Carolinas HealthCare System

Complementary and Alternative Medicine - Condition

Search Health Information   

Urinary tract infection in women

Also listed as: UTI

Signs and Symptoms
What Causes It?
What to Expect at Your Provider's Office
Treatment Options
 
Following Up
Special Considerations
Supporting Research

Urinary tract infections (UTIs) are caused by bacteria and are 10 times more common among women than men. More than 50% of women will have at least one UTI during their lifetime; for most of these infections, patients need to see a doctor and be treated with antibiotics. About 30 - 40% of UTIs recur within 6 months after the initial episode. When UTIs do recur, it is often because the treatments used to suppress bacteria seem to work at first, but they do not produce a lasting cure. UTIs can also recur if a woman is infected by different bacteria.

Signs and Symptoms

  • Pain or burning during urination
  • The need to urinate more often than usual
  • A feeling of urgency during urination
  • Blood or pus in the urine
  • Cramps or pain in the lower abdomen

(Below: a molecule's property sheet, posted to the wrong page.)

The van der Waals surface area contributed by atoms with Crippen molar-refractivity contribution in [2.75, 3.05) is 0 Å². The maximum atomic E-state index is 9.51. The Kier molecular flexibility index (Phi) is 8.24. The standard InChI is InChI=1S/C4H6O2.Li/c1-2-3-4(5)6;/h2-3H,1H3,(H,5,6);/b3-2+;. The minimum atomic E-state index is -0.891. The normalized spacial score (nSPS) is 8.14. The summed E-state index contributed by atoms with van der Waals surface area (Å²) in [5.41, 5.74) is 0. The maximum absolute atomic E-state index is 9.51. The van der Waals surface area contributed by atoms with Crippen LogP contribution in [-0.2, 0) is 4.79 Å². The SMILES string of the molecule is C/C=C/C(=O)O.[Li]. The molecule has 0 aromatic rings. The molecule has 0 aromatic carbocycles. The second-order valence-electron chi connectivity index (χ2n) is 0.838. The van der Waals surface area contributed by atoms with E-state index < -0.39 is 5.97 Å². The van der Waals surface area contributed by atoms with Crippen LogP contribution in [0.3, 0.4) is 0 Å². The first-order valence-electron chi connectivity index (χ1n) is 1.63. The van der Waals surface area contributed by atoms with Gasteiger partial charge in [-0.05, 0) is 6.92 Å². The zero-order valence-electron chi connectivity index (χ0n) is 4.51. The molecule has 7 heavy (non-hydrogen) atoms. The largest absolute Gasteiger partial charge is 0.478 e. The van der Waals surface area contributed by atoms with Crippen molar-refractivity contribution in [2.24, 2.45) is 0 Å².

• Chills or fever (fever may be the only symptom in infants and children)
  • Strong smelling urine
  • Pain during sexual intercourse
  • Nausea, vomiting, and malaise

What Causes It?

Risk factors include:

  • A new sex partner or multiple partners
  • More frequent or intense intercourse
  • Diabetes
  • Pregnancy
  • Escherichia coli (E. coli)
  • Staphylococcus saprophyticus
  • Use of irritating products, such as harsh skin cleansers
  • Use of irritating contraceptives, such as diaphragms and spermicides
  • Use of birth control pills
  • Heavy use of antibiotics
  • A blockage in the urinary tract (benign masses or tumors)
  • A history of UTIs, especially if infections are less than 6 months apart
  • Incontinence 

What to Expect at Your Provider's Office